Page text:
This blog was last updated in March 2019.
Did you know that if you’re married or in a civil partnership, you could be entitled to a tax break of up to £912? The marriage allowance could save couples hundreds, yet millions are still unaware of this tax perk.
It’s estimated that around 3.5 million couples are benefiting from the marriage allowance, but millions more who are eligible are still missing out on the tax break.
What is the marriage allowance?
The marriage allowance is a government tax initiative that started in April 2015 which allows couples to transfer some of their personal allowance to their partner if they earn less than the personal allowance. For the 2019/20 tax year the personal allowance is £12,500 per annum.
If your partner earns less than £12,500 per year, they can transfer up to £1,250 of their personal allowance to you, adding that amount to your personal allowance and saving you money on tax.
To be eligible, the higher-earner must earn between £12,501 and £50,000 (£43,430 if you’re in Scotland) before tax.
For example, if you earn £40,000 per year (as a contractor, a freelancer, or even a permanent employee), and your partner earns £8,000 a year, your partner could transfer £1,250 of their personal allowance to you, making your personal allowance £13,750. Because you would normally pay 20% tax on this extra amount, but it is tax-free through the marriage allowance, you now have £250 more (20% of £1,250) in the year.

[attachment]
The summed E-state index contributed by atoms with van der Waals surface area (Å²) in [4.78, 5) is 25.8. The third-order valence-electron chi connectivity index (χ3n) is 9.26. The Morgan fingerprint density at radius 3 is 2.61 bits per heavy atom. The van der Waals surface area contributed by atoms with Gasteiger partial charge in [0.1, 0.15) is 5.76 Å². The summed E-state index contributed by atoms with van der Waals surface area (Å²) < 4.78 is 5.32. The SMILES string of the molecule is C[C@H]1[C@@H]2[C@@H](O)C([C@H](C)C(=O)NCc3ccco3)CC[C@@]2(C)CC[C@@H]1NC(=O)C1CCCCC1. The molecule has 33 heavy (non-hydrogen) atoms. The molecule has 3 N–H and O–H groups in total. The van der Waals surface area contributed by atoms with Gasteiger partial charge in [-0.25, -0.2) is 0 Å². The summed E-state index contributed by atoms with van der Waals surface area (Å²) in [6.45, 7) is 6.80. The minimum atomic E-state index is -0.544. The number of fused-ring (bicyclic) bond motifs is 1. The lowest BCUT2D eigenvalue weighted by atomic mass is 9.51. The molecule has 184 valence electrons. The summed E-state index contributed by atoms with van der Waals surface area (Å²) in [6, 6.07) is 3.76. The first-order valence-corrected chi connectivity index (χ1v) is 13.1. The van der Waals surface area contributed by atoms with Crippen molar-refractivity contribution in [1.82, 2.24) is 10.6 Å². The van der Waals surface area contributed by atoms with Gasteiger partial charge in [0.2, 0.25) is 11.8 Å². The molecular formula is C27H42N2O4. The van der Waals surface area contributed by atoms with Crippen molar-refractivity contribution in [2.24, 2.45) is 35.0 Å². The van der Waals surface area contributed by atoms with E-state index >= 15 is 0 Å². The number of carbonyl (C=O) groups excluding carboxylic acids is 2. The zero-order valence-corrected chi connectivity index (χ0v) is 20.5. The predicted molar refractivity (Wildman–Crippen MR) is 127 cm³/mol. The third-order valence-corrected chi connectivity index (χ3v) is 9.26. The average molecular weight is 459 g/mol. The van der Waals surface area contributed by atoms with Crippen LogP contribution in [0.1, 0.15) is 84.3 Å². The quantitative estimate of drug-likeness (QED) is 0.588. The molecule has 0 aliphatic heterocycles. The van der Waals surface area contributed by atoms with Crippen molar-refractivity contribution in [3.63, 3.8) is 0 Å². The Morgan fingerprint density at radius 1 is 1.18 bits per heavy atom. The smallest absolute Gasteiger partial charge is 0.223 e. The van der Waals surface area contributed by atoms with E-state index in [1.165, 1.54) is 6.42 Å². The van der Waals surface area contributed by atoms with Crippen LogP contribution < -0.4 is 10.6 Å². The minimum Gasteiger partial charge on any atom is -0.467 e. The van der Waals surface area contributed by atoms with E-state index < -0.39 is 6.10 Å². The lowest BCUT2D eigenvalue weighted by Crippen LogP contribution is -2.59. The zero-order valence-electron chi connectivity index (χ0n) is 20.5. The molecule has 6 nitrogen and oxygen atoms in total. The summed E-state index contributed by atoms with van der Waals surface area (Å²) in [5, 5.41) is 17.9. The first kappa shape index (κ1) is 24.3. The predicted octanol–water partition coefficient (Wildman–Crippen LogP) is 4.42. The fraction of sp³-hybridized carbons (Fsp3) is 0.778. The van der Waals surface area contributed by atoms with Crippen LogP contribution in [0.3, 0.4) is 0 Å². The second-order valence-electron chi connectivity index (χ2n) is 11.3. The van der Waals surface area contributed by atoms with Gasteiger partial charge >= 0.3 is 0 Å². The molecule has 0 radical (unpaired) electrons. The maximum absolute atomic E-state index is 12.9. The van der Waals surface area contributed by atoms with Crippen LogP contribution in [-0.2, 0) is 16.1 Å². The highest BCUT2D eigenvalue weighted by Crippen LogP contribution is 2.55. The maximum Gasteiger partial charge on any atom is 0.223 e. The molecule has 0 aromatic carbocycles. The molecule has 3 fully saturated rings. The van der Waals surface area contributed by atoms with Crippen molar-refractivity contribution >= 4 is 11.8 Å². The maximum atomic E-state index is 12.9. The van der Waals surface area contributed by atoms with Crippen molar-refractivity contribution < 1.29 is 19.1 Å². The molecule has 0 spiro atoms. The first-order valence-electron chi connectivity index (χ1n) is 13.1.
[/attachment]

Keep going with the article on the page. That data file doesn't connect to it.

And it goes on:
HMRC allows couples to backdate their claim to previous tax years as far back as 2015/16, meaning eligible couples can save an additional £662 – earning a total tax saving of £912.
Are my partner and I eligible for the marriage allowance?
You can be eligible for the marriage allowance if:
- You and your partner are married or in a civil partnership
- One of you earns £12,500 or less per year and the other earns between £12,501 and £50,000
You can still apply for the allowance if you live abroad (as long as you have a personal allowance) and if one of you are receiving a pension.
The marriage allowance is an ideal tax saving option if you or your partner are a stay-at-home parent, work part-time, or undertake a freelance role for a bit of extra cash.
A situation where you wouldn’t be eligible for the allowance is if you and your partner live together with no legal marriage or civil partnership arrangement.
How do I apply for the allowance?
HMRC won’t let you know if you are eligible for the allowance, however it has an online marriage allowance calculator where you can input your and your partner’s pre-tax income to determine if you could benefit from the allowance.
You can then apply for the marriage allowance online via the government website, where you’ll be asked to provide some details in order to apply.
Only the partner who has income £12,500 per year or below may apply for the allowance, as it will be their portion which is transferred to the higher earner.
If you think you could be eligible, don’t miss out on this opportunity of an additional tax saving.
Here is more useful information to help you save money on tax: